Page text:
(TRENTON) – Legislation sponsored by Assembly Democrats Tim Eustace, L. Grace Spencer and John McKeon to promote energy efficiency and environmental sustainability throughout New Jersey advanced in the Assembly on Monday.
“Every day, people statewide depend on having safe, reliable energy for everything from lighting rooms to engaging in personal and professional communication to heating and cooling their homes,” said Eustace (D-Bergen/Passaic), is the sponsor of both bills. “By facilitating the efficient delivery of power to New Jersey residents, these bills will help advance our energy policy and keep the state running smoothly.”
The first bill (A-4180) would direct the Board of Public Utilities (BPU) to establish a microgrid pilot program. The program would ensure that critical public and private facilities have the means to continue operating during a federally-declared disaster or state of emergency.
Eustace and Spencer note that because microgrids, small-scale electric grids connected to central power sources, can operate independent of the main grid by utilizing on-site power generation, they can be critical during storms or other emergencies.
“The decentralization of electric power proved itself to be an effective strategy during Hurricane Sandy, when on-site systems kept a number of communities up and running,” Spencer said. “This legislation is to allow New Jersey to use microgrid technology to prepare for the next disaster.”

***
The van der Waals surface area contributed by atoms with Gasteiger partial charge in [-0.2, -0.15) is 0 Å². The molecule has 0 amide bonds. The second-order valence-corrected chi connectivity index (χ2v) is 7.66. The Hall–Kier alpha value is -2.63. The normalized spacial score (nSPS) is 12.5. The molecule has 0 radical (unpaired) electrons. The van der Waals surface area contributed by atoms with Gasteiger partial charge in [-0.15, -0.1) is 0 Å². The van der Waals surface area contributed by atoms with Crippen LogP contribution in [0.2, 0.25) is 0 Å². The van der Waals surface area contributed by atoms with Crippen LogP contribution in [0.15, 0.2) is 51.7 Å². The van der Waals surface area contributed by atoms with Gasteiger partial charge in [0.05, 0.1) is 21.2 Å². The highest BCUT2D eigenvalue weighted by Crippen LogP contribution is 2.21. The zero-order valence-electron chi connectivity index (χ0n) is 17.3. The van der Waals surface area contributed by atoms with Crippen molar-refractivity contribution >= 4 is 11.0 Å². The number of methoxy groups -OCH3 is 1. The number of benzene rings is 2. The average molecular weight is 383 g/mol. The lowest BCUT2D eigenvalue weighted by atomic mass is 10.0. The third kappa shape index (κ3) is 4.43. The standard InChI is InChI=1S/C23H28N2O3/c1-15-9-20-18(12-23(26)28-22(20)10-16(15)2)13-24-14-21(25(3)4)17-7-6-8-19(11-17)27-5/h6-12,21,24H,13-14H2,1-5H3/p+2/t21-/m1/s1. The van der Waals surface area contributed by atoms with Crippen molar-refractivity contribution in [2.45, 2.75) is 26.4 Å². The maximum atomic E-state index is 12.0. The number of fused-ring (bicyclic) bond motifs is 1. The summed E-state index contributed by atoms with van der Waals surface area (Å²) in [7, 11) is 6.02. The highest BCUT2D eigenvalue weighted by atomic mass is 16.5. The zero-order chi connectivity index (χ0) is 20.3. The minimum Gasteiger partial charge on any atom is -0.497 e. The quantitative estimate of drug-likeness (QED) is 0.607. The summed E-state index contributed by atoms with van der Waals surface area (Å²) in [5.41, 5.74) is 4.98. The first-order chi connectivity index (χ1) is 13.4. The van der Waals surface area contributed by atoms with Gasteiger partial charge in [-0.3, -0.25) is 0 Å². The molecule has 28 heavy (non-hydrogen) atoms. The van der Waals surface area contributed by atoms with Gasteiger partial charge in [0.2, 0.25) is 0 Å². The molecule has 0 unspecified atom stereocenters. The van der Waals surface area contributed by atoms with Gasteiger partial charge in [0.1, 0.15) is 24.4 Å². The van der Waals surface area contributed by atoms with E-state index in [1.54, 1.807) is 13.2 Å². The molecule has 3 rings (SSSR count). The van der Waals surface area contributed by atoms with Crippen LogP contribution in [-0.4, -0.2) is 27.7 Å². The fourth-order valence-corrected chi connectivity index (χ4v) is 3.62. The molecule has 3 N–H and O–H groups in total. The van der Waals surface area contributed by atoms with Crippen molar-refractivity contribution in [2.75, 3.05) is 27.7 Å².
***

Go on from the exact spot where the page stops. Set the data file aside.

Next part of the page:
Under the bill, the BPU may approve a maximum of three microgrid pilot program applications and would be limited to only municipalities. The board would determine rates and would use established sources of funding, including unused funds from the societal benefits charge, to create a grant program to fund the program.
The legislation would require the BPU to provide the governor and the legislature with an evaluation of the pilot program within two years of the bill’s effective date.
Another bill (A-4186) would establish a “Solar Roof Installation Warranty Program” within the New Jersey Economic Development Authority (NJEDA). The program would provide a source of indemnification to commercial, industrial and institutional building owners who wish to install solar panel systems on their building roofs but cannot obtain sufficient warranty coverage against any resulting roof damage.
“Solar energy is an abundant, environmentally-friendly way to meet the demand for power in New Jersey, and our state has been a proud leader on that front,” said McKeon. “By alleviating some of the concerns building owners may have about the liabilities associated with solar panels, this bill will encourage more entities to take advantage of this clean energy source.”
Under the bill, societal benefits charge funds would provide an initial $2 million for the “Solar Roof Installation Warranty Fund.” The bill directs the BPU to make additional deposits of $500,000 per fiscal year thereafter until deposits to the fund reach a cumulative total of $5 million.
The fund, to be maintained in a trust account separate and apart from other funds, would provide sufficient money to pay claims by participating commercial, industrial and institutional building owners for damages to a roof due to solar panels that a warranty or insurance policy does not cover and pay the overall costs of administering the program. The maximum amount to be paid from the fund for a loss to a participant for a single building would be $50,000. The bill requires the NJEDA to investigate and determine the validity of each claim.
Both measures were released by the Assembly Telecommunications and Utilities Committee.